Press Room

Shrinking Our Public Lands Leads Only to a Diminished American Greatness

The majestic landscapes that enrich our society and provide homes for birds and wildlife deserve better.

NEW YORK — “This unprecedented perversion of the Antiquities Act is a national stain on a record that goes back more than one hundred years," said David Yarnold (@david_yarnold), Audubon’s president and CEO, in response to President Donald Trump’s plan to drastically reduce the size of several national monuments.

“Both Republican and Democratic presidents have protected our most special places to leave our kids and grandkids a rich and long-lasting natural legacy. 

“These places also provide homes for hundreds of species of birds and other wildlife. Reversing a century of conservation foresight to cater to extreme interests leaves everyone poorer and sets a dangerous precedent.”

All across the United States, Americans stand in overwhelming opposition to stripping protections for public lands. These places not only benefit people, but countless birds make their homes in our parks and monuments.

Audubon research, for example, helped determine that Atlantic Puffins spend their winters in the waters off the Atlantic coast, including in the Northeast Canyons and Seamounts Marine National Monument, which is included in the review. In Utah, reducing the protections for Bears Ears and Grand Staircase-Escalante National Monuments could jeopardize climate-threatened species like the Golden EaglePinyon JayHairy Woodpecker and Mountain Bluebird. These species and many others depend on protected spaces to survive expanding development and the impact of a changing climate.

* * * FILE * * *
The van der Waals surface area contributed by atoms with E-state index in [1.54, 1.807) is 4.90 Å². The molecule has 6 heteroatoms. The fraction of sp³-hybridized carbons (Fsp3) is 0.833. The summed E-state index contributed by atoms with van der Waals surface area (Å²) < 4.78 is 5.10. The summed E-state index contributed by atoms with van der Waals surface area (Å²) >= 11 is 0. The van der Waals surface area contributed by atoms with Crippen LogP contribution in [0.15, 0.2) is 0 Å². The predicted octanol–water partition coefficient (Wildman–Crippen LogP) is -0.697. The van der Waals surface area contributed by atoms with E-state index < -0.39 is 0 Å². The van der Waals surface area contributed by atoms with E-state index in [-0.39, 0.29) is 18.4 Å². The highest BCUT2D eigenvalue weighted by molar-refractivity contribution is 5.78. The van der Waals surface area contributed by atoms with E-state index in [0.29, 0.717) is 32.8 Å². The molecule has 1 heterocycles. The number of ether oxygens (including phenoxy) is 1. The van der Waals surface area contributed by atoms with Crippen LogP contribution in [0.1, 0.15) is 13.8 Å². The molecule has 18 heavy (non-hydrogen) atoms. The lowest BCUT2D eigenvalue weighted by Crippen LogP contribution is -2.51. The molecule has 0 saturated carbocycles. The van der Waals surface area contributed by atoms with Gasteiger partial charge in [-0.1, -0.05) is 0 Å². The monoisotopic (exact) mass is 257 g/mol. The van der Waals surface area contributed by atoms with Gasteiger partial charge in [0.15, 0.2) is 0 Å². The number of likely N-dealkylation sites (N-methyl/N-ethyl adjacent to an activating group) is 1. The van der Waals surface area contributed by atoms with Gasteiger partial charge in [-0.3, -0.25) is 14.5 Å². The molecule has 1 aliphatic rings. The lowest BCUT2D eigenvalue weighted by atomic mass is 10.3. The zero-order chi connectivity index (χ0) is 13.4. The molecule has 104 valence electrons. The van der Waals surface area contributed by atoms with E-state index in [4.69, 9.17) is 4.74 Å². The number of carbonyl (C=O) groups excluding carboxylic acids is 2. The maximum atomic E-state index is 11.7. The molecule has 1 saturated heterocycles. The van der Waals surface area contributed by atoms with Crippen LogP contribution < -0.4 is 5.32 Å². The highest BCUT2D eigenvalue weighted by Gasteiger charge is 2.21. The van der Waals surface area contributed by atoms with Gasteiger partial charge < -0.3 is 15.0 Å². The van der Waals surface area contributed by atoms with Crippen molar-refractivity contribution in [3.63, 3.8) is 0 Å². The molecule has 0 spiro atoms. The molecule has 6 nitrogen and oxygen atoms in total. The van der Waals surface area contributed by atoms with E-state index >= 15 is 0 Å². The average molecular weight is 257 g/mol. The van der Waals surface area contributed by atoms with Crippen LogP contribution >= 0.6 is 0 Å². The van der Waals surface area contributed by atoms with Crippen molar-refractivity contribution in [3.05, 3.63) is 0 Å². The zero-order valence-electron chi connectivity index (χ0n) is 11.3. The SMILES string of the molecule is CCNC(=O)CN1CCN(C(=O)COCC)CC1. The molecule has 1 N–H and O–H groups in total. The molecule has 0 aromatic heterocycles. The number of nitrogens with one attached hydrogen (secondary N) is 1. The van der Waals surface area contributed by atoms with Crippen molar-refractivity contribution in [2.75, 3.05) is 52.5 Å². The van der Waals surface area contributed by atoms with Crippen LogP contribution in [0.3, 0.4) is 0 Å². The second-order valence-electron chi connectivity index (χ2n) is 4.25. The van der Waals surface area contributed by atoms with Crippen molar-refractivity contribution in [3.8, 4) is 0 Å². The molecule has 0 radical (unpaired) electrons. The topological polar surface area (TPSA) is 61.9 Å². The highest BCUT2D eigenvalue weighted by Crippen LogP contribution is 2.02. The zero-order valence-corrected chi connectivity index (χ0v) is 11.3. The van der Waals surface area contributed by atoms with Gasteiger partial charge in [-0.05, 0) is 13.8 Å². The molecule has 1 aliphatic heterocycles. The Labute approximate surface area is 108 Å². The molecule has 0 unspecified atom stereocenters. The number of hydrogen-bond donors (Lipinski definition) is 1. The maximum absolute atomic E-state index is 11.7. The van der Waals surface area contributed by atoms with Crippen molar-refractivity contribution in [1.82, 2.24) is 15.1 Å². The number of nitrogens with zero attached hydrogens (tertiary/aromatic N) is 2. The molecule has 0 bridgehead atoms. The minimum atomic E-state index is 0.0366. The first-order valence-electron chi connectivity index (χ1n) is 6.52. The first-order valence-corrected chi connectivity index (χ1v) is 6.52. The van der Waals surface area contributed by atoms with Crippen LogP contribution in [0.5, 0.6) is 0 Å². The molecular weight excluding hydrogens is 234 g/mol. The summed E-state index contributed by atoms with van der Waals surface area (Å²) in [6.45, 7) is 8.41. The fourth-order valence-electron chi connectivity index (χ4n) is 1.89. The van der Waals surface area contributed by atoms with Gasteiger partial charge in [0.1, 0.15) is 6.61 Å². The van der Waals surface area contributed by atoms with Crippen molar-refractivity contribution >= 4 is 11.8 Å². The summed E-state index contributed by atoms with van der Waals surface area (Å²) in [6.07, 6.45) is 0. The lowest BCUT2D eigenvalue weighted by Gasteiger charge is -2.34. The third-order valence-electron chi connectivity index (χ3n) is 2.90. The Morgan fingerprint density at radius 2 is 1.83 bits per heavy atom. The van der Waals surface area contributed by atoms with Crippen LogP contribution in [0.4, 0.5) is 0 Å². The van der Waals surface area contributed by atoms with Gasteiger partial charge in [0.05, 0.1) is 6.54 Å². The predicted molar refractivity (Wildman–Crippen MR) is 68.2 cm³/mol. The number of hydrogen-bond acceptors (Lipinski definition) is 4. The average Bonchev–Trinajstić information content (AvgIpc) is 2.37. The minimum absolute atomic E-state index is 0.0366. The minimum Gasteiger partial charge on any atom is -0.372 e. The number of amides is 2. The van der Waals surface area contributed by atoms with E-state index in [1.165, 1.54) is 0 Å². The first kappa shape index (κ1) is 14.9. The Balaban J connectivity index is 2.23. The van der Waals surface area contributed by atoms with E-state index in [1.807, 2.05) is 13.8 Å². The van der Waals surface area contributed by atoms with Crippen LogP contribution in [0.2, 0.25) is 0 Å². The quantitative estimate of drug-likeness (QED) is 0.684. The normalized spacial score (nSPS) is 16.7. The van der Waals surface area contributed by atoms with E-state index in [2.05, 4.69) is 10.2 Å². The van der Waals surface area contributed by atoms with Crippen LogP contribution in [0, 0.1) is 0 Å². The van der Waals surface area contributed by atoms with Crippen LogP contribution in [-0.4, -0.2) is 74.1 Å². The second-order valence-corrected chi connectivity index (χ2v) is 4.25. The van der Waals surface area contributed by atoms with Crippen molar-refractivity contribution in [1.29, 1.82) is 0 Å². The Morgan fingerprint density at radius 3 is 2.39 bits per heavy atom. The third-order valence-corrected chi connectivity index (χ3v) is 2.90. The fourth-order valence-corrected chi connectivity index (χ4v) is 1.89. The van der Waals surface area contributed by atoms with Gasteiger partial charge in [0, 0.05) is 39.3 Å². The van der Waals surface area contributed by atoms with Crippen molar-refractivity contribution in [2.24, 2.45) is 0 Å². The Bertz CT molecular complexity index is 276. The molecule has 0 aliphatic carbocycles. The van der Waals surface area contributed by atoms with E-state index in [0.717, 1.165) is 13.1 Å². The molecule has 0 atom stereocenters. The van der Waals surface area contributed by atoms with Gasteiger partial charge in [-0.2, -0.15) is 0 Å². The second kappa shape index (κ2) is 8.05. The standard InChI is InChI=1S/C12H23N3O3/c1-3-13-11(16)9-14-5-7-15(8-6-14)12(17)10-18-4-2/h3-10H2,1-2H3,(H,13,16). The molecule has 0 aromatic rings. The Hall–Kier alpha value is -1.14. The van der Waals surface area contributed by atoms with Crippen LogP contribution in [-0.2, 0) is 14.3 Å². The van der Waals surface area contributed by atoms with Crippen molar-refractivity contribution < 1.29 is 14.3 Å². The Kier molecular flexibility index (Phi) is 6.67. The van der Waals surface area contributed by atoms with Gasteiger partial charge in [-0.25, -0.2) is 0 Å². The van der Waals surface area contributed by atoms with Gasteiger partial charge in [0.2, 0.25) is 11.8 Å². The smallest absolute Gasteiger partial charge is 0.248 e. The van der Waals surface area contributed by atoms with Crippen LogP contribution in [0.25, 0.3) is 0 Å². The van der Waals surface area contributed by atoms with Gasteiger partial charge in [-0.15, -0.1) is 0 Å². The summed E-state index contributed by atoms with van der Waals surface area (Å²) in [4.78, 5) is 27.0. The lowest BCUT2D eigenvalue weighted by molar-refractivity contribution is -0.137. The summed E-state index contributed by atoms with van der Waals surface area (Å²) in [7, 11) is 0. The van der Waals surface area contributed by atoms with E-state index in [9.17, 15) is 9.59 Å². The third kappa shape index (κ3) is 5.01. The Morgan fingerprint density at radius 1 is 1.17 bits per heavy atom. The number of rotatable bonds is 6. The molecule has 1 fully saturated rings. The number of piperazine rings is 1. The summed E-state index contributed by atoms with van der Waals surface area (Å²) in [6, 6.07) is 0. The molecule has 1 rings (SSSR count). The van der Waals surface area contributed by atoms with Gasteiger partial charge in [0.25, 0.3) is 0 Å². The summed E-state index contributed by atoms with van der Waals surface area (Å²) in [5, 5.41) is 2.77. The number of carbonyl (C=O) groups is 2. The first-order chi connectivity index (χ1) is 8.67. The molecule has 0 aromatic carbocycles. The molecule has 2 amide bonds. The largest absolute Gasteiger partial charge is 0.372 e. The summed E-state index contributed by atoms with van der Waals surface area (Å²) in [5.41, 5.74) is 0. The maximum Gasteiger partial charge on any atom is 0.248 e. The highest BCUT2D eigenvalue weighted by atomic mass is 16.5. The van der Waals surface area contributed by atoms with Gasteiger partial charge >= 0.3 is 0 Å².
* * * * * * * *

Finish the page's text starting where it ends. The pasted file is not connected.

Millions of Americans submitted public comments to the Trump Administration during the 60-day review period, with more than 98 percent in support of continuing protections for maintaining or expanding national monuments.

The National Audubon Society protects birds and the places they need, today and tomorrow, throughout the Americas using science, advocacy, education and on-the-ground conservation. Audubon’s state programs, nature centers, chapters and partners have an unparalleled wingspan that reaches millions of people each year to inform, inspire and unite diverse communities in conservation action. Since 1905, Audubon’s vision has been a world in which people and wildlife thrive. Audubon is a nonprofit conservation organization. Learn more at www.audubon.org and @audubonsociety.

Contact: Nicolas Gonzalez, ngonzalez@audubon.org, (212) 979-3100.

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